When HARP 1.0 first arrived on the scene in 2009 at the height of the housing crisis, the program’s requirements—especially those around loan-to-value (LTV) ratio—proved too stringent for some borrowers. For the first two years of the program, these difficulties kept hundreds of thousands of Americans from the financial recovery they so badly needed.
But then in 2011, after realizing the shortcomings of HARP 1.0, the federal government broadened the program and made many existing restrictions less stringent in what is now called HARP 2.0. Perhaps, most noteworthy among these changes was the broadening of LTV requirements, changes to home appraisal requirements, lower fees, a deadline extension, and a quicker loan process.
HARP 2.0 and Computerized Home Appraisals
Usually, securing a home loan from a bank requires an appraisal on the property by a licensed appraiser in order to establish the condition and value of the property and, in turn, how much is appropriate to lend to the borrower. If not for this critical step, banks might issue mortgage loans worth more than the value of the home—a step backward for both the bank and the borrower.
With the passage of numerous lending reforms, including the Home Valuation Code of Conduct, a comprehensive set of rules were put in place to discourage mortgage lending fraud and protect borrowers. These reforms also provided new protections to banks, making it harder to issue mortgages to borrowers who might end up with high monthly payments and negative equity.
The creation of HARP 2.0 was also a part of this effort. The updated program introduced a new way to automatically valuate a property for an appraisal. Instead of relying on a licensed human appraiser, the automated valuation model (AVM) used a computer program to calculate the value of a property based on:
- A search of the values of comparable properties in the area
- Past valuations of the property performed in the recent past
- Features, including property enhancements or number of bedrooms
This automated model understandably speeds up the HARP refinancing process, since the borrower and the lender don’t have to wait for an appraiser to visit the property and submit their assessment. In cases where a favorable interest rate is available, this speed can save the borrower thousands in interest payments over the life of the loan. It’s also cheaper than using a human appraiser, which eliminates extra fees tacked onto the loan.
Appraisal Waiver Eligibility
The appraisal waiver mentioned above may not be given to all borrowers. Even in the event that the loan has met requirements to get such a waiver, LTV, property type, and loan type can still cause the appraisal waiver to be rejected. Properties that have appraisal waivers approved usually fall into one of the following categories:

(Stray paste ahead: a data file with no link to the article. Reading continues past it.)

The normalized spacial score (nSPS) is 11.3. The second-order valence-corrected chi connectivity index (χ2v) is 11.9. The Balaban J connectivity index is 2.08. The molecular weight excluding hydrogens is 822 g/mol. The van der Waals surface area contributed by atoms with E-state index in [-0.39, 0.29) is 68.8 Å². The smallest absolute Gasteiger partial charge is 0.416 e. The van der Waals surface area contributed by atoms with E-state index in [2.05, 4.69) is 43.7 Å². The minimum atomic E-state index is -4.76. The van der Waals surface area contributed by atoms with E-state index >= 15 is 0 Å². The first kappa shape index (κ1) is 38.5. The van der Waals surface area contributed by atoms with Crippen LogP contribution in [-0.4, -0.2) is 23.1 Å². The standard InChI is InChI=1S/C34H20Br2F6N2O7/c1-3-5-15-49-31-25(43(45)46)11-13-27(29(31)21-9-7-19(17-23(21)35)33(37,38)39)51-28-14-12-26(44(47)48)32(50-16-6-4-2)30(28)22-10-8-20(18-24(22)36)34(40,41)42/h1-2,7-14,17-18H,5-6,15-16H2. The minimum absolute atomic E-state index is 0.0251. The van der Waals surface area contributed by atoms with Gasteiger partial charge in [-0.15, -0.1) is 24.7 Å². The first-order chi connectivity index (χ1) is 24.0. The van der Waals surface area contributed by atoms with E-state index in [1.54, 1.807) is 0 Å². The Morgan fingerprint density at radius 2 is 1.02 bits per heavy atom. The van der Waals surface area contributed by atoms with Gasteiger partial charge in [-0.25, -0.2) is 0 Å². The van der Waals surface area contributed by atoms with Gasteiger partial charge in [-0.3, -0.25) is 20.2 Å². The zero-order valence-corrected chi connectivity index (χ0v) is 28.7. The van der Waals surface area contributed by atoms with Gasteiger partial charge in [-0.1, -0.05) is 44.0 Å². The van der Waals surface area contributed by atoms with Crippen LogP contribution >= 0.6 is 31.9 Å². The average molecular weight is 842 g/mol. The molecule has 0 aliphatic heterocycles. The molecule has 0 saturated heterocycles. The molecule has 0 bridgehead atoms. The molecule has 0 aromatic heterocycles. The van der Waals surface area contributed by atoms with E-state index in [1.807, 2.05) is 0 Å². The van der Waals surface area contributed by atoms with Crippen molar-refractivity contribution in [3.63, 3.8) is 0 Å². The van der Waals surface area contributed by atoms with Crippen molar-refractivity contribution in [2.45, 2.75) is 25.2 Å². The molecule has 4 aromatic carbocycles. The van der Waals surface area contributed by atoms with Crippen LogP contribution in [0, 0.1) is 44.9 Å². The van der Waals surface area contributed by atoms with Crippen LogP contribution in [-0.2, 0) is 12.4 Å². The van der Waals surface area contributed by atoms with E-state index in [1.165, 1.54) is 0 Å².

- Single-family homes with 80%+ LTV
- Townhomes and condos
- Single-unit properties for Fannie Mae DU Plus
- Single- or double-unit properties for Freddie Mac Relief Mortgage (Open Access)
For borrowers with Fannie Mae DU Plus loans, a second application will need to be submitted once an appraised value has been assigned to the property. This can often turn into more favorable terms for the borrower.
Other Concerns Regarding Appraisals
It’s important to be aware of the other factors that drive HARP 2.0 refinance decisions. Borrowers with second mortgages, for instance, are often required to get an appraisal by the second mortgage holder. In other examples, people with home equity lines of credit (HELOCs) are often required to use traditional appraisals.
Additional restrictions on HARP refinances can come from mortgage providers and banks. This can result in LTV limits that are more stringent than those provided by the federal government. The good news is, any tighter restrictions imposed by lenders don’t seem to have hurt the impact that HARP 2.0 is having on the higher number of applications and approvals being reported by the Federal Housing Finance Agency (FHFA).
Further Considerations for HARP 2.0 Approvals
It’s important to know that, even with the greater convenience of HARP 2.0, some lenders will still be unwilling to accept new clients. To find out which lenders are looking for new HARP clients, it pays to do some research on the lenders in your area. Our Mortgage Advisors can help you save time and find the right lender for you and your situation.
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It’s also important to note that HARP is not intended to help homebuyers who made reckless financial decisions or have a high likelihood of making bad financial decisions in the future. That’s why the program accepts only those borrowers with at least six months of making house payments on time and no more than one late payment within the last 12 months. HARP applicants must also demonstrate that they know how to use other types of credit—like credit cards and auto loans—responsibly in order to be approved.
Borrower Responsibility and Refinancing
Ultimately, even with the loosened requirements of HARP 2.0 and the convenience of AVM, homeowners would do well to act in their best interest in how they valuate their property. It doesn’t do a borrower any good to overestimate the value of their home and saddle themselves with an overinflated home loan. Remember: an accurate appraisal on a HARP loan is best for banks and borrowers alike.
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